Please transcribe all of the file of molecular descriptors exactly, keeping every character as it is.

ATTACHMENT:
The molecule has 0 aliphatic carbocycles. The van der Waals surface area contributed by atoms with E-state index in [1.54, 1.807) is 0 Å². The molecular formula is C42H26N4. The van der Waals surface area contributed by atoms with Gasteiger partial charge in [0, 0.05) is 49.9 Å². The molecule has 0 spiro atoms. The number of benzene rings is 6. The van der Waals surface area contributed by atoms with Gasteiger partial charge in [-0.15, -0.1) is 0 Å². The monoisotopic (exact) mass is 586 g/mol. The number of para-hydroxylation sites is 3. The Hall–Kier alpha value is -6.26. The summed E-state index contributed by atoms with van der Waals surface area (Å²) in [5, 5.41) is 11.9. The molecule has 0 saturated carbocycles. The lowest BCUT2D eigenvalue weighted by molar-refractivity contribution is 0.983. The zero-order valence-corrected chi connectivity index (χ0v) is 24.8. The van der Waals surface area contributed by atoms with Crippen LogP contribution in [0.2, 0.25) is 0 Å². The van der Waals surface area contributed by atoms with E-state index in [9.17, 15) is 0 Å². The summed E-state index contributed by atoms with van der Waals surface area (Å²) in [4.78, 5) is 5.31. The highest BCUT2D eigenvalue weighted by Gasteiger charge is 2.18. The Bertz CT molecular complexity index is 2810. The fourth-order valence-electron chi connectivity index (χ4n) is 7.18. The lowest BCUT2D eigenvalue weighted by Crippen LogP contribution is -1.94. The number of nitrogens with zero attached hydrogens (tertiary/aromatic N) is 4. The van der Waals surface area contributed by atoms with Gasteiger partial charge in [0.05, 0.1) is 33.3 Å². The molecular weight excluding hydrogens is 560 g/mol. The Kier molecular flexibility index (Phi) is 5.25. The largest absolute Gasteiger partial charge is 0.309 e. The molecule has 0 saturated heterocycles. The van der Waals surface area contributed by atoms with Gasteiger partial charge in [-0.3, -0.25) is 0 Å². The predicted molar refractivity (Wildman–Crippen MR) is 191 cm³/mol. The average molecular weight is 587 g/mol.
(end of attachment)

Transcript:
The molecule has 0 aliphatic carbocycles. The van der Waals surface area contributed by atoms with E-state index in [1.54, 1.807) is 0 Å². The molecular formula is C42H26N4. The van der Waals surface area contributed by atoms with Gasteiger partial charge in [0, 0.05) is 49.9 Å². The molecule has 0 spiro atoms. The number of benzene rings is 6. The van der Waals surface area contributed by atoms with Gasteiger partial charge in [-0.15, -0.1) is 0 Å². The monoisotopic (exact) mass is 586 g/mol. The number of para-hydroxylation sites is 3. The Hall–Kier alpha value is -6.26. The summed E-state index contributed by atoms with van der Waals surface area (Å²) in [5, 5.41) is 11.9. The molecule has 0 saturated carbocycles. The lowest BCUT2D eigenvalue weighted by molar-refractivity contribution is 0.983. The zero-order valence-corrected chi connectivity index (χ0v) is 24.8. The van der Waals surface area contributed by atoms with Crippen LogP contribution in [0.2, 0.25) is 0 Å². The van der Waals surface area contributed by atoms with E-state index in [9.17, 15) is 0 Å². The summed E-state index contributed by atoms with van der Waals surface area (Å²) in [4.78, 5) is 5.31. The highest BCUT2D eigenvalue weighted by Gasteiger charge is 2.18. The Bertz CT molecular complexity index is 2810. The fourth-order valence-electron chi connectivity index (χ4n) is 7.18. The lowest BCUT2D eigenvalue weighted by Crippen LogP contribution is -1.94. The number of nitrogens with zero attached hydrogens (tertiary/aromatic N) is 4. The van der Waals surface area contributed by atoms with Gasteiger partial charge in [0.05, 0.1) is 33.3 Å². The molecular weight excluding hydrogens is 560 g/mol. The Kier molecular flexibility index (Phi) is 5.25. The largest absolute Gasteiger partial charge is 0.309 e. The molecule has 0 saturated heterocycles. The van der Waals surface area contributed by atoms with Gasteiger partial charge in [-0.3, -0.25) is 0 Å². The predicted molar refractivity (Wildman–Crippen MR) is 191 cm³/mol. The average molecular weight is 587 g/mol.